Early-life antibiotic use is associated with an increased risk of allergic diseases in young children, results of a new study show.
Findings were presented at the American Academy of Allergy, Asthma and Immunology/World Allergy Organization Joint Congress 2018, which is taking place from March 2 to 5, 2018, in Orlando, Florida.
For the study, Soo Whan Kim, of the Catholic University of Korea in Seoul, and colleagues assessed 5,626,328 children and adolescents with available data from the National Health Insurance Service database from 2006 to 2015.
Specifically, the effects of early-life antibiotic use on later development of atopic dermatitis, allergic rhinitis, and asthma were investigated. Three models were used for the analysis.
According to multiple logistic regression findings, a longer duration of antibiotic exposure was associated with increasing trends in the incidence of atopic dermatitis, asthma, and allergic rhinitis. Results also indicated that allergic diseases were more common in boys younger than age 10 years, as well as individuals living in urban areas and with higher incomes.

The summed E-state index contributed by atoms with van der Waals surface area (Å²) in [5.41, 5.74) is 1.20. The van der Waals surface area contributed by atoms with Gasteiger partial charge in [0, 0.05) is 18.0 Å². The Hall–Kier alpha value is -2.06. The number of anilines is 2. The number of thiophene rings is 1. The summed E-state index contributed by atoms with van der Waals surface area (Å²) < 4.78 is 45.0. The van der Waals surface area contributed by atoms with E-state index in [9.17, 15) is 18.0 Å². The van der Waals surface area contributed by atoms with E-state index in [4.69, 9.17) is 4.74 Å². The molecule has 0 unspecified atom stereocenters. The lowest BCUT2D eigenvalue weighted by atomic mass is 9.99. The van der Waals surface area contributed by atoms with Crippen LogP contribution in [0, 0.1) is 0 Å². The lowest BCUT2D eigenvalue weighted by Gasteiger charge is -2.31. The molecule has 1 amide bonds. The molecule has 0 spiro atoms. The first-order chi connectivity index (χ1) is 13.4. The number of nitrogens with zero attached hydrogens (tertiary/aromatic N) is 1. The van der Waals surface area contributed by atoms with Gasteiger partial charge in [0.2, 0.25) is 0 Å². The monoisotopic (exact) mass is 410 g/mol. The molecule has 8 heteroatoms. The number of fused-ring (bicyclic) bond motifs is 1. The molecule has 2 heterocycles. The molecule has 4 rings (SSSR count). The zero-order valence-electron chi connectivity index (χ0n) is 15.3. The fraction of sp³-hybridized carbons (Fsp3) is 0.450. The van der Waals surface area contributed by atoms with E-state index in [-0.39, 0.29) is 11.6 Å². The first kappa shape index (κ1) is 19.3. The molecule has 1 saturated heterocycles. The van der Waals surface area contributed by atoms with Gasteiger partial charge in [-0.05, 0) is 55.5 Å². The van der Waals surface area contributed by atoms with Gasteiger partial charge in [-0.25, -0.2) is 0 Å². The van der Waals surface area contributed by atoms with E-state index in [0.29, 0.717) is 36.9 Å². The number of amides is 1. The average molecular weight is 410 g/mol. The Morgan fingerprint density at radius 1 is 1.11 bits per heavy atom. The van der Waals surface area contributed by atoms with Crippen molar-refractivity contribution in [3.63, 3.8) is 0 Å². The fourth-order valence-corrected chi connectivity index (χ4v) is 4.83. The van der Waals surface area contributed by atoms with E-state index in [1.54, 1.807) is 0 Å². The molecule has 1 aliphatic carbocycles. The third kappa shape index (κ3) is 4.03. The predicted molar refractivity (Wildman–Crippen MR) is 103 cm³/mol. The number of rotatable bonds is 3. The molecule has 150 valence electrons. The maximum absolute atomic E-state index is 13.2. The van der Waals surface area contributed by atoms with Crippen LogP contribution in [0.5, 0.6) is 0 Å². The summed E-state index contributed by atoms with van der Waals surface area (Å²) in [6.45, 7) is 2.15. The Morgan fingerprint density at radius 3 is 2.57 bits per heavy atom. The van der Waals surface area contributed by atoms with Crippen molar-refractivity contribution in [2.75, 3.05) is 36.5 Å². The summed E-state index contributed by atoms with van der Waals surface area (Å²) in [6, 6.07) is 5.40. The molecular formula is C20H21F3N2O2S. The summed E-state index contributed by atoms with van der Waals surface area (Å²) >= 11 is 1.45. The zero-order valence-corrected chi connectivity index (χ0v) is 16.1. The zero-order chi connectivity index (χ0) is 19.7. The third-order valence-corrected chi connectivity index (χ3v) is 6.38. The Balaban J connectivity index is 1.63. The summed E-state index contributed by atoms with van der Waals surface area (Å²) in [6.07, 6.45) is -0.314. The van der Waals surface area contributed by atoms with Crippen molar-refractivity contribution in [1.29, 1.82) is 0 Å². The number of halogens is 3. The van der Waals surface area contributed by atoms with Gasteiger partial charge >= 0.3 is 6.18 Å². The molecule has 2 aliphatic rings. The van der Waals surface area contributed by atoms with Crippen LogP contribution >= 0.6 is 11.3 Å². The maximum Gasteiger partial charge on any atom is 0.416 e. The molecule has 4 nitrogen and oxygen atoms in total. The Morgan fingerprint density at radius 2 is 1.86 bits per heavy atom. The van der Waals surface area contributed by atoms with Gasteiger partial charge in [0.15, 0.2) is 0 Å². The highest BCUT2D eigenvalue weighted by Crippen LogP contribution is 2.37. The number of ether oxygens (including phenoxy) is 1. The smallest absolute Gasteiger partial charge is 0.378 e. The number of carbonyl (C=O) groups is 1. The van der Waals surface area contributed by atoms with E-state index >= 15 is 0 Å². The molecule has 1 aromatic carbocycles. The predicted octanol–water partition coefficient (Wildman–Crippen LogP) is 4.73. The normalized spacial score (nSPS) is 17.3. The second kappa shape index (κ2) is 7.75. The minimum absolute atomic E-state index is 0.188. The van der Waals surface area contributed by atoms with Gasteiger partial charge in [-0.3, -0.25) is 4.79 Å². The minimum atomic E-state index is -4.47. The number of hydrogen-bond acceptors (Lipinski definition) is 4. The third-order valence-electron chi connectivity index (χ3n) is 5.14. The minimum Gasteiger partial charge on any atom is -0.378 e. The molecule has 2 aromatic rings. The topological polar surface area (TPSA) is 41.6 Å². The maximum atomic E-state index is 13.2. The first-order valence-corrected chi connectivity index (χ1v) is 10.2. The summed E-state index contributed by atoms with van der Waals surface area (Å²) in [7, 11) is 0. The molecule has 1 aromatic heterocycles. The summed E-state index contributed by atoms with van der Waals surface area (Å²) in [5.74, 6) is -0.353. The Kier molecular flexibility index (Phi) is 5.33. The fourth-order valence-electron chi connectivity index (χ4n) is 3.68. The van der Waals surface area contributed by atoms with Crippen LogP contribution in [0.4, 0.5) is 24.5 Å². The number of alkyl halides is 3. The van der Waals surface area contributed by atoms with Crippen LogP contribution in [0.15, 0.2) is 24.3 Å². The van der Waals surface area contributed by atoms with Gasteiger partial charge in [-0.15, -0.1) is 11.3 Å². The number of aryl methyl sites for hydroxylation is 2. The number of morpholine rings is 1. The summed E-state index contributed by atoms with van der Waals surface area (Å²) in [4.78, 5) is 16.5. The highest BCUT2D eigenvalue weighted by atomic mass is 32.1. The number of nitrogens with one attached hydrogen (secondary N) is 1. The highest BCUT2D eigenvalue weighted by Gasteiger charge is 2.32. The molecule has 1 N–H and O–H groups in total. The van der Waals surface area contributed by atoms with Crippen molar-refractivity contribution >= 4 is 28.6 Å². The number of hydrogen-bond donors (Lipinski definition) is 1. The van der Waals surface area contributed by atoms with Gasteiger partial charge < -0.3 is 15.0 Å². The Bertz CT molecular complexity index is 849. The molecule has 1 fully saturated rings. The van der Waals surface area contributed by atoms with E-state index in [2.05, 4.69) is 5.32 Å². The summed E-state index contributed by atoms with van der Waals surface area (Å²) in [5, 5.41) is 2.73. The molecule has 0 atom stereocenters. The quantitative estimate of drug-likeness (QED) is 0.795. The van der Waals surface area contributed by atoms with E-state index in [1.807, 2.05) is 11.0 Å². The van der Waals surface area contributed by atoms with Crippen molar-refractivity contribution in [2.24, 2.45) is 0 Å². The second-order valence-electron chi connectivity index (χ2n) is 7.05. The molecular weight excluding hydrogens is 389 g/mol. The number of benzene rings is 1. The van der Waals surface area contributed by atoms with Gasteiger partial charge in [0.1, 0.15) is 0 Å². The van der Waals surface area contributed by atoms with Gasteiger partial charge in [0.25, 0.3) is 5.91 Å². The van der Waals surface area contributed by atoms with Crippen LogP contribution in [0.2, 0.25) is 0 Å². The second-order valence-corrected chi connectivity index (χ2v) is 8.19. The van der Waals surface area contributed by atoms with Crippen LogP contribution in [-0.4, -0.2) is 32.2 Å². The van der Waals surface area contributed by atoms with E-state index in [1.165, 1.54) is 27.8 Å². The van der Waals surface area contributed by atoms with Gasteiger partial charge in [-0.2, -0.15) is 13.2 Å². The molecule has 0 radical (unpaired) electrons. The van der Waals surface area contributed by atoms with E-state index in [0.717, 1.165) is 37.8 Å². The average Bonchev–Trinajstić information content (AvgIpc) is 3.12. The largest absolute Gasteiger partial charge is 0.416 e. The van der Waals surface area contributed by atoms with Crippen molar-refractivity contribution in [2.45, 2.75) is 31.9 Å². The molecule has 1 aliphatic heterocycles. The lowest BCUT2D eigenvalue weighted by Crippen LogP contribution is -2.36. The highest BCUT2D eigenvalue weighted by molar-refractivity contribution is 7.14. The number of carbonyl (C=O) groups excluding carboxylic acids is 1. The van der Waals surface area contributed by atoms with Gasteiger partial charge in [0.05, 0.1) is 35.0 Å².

Kim noted that significant differences across allergic disease groups occurred based on annual mean antibiotic prescription days.
“Antibiotic use in earlier life is associated with an increased risk of allergic diseases especially in young children, and the risk [has] duration-dependent elevation,” Kim concluded. “Moreover, urban resistant showed [a stronger] association with exposure duration.”
Kim SW. The effect of antibiotics in children and adolescent developing asthma and allergic diseases. J Allergy Clin Immunol. 2018;141(2):AB8. https://doi.org/10.1016/j.jaci.2017.12.024